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Short reviews of what’s in theaters

JIMMY P.

Nicole Rivelli/IFC Films

JIMMY P.

New releases

300: Rise of an Empire A belated 3-D sequel to the 2006 action hit that pioneered a new genre: Ancient Bro History. Athenian hero Themistocles (Sullivan Stapleton) tries to keep the Persians at bay while whipping the fractious Greek city-states into, you know, a nation. Pretty ridiculous, but Eva Green is gloriously mean as Persian naval commander Artemisia. (102 min., R)

Ty Burr

Bethlehem More than an exciting police procedural involving a dedicated agent, a troubled teenage turncoat, and impending terrorist attacks, “Bethlehem” explores the conflicts between duty and friendship, necessity and decency. An Israeli agent enlists a Palestinian teenager as an informer. After two years their connection grows more paternal than professional, until the target the boy must inform on is his brother. In Hebrew and Arabic, with subtitles. (99 min., unrated) (

Peter Keough

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½ Child’s Pose Another outstanding offering from the vibrant Romanian film industry, Calin Peter Netzer’s meticulously observed tale of a privileged bourgeois woman whose obsessive maternal love poisons both her son’s life and that of others as she uses her influence to manipulate justice. Though thoroughly rooted in its specific setting, it touches on and illuminates tragic, universal themes that resonate for everyone. In Romanian, with subtitles. (112 min., unrated)

Peter Keough

½ Elaine Stritch: Shoot Me A fine new documentary by Chiemi Karasawa about the Grand Old Broad of Broadway, her final cabaret show, and subsequent retirement to Michigan. Affectionate and unflinching, the movie’s a portrait of a tough yet vulnerable woman fighting age with everything she’s got, giving in, getting scared, and fighting some more. (80 min., unrated)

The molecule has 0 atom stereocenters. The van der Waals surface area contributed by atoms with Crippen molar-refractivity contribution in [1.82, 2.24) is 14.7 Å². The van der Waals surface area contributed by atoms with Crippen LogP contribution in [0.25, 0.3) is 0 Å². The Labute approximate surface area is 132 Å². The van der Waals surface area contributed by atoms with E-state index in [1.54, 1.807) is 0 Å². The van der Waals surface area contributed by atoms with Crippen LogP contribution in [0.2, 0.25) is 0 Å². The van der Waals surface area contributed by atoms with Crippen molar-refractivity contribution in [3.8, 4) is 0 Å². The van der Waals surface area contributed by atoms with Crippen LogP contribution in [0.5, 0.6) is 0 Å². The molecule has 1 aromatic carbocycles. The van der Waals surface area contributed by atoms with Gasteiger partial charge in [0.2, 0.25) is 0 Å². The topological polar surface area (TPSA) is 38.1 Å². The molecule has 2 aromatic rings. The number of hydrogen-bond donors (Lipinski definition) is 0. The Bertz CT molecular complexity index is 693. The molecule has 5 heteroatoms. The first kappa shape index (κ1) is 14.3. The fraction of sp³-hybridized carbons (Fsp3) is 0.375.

Ty Burr

A Field in England A black-and-white psychological horror drama, set during Britain’s 17th-century Civil Wars and involving buried treasure and hallucinogenic mushrooms? All in a day’s work for director Ben Wheatley (“Kill List,” “Sightseers”). Mesmerizingly strange and often very funny, it suggests a period film made by Samuel Beckett in one of his more playful moods. (91 min., unrated)

Ty Burr

Generation War, Parts 1 & 2 Nearly 70 years after the end of World War II, perhaps it is time for a movie depicting the plight of average Germans, exploring their moral dilemmas and disastrous choices in the hopes of understanding how such unthinkable evil was possible. This very long soap opera, though affecting at times, is not that movie. In German, with subtitles. (279 min., unrated)

Peter Keough

Hank: Five Years From the Brink Five years after the world economy teetered on the abyss, Hank Paulson, then Treasury secretary, explains how he coped with catastrophic crises and saved the day with a $700 billion bailout of unconscionably truant financial institutions. That’s his story, anyway, and it would be more believable had director Joe Berlinger been a little tougher in questioning it. (86 min., unrated)

Peter Keough

Jimmy P. Benicio del Toro plays a WWII vet and member of the Montana Blackfeet Nation plagued by nightmares; Mathieu Amalric plays the psychoanalytic ethnologist hired to treat him. Avoiding standard story beats of breakthrough and closure, director Arnaud Desplechin has taken an actual case history and fashioned a densely satisfying drama about Freud, racism, and sympathy in its largest sense. (117 min., unrated) (Ty Burr)

Ty Burr

Mr. Peabody & Sherman There was a pretty clear blueprint for this feature update of the sly ’60s cartoon about time-traveling brainiac dog Mr. Peabody (Ty Burrell) and his adopted human son, Sherman (Max Charles). Don’t dumb things down, stick to character, give the duo’s WABAC machine a flashy, 3-D animated rebuild, and you’ve got your movie. The filmmakers do this, but they also add some uneven emotional elements. (92 min., PG)

Tom Russo

An archive of reviews is at www.boston.com/movies.
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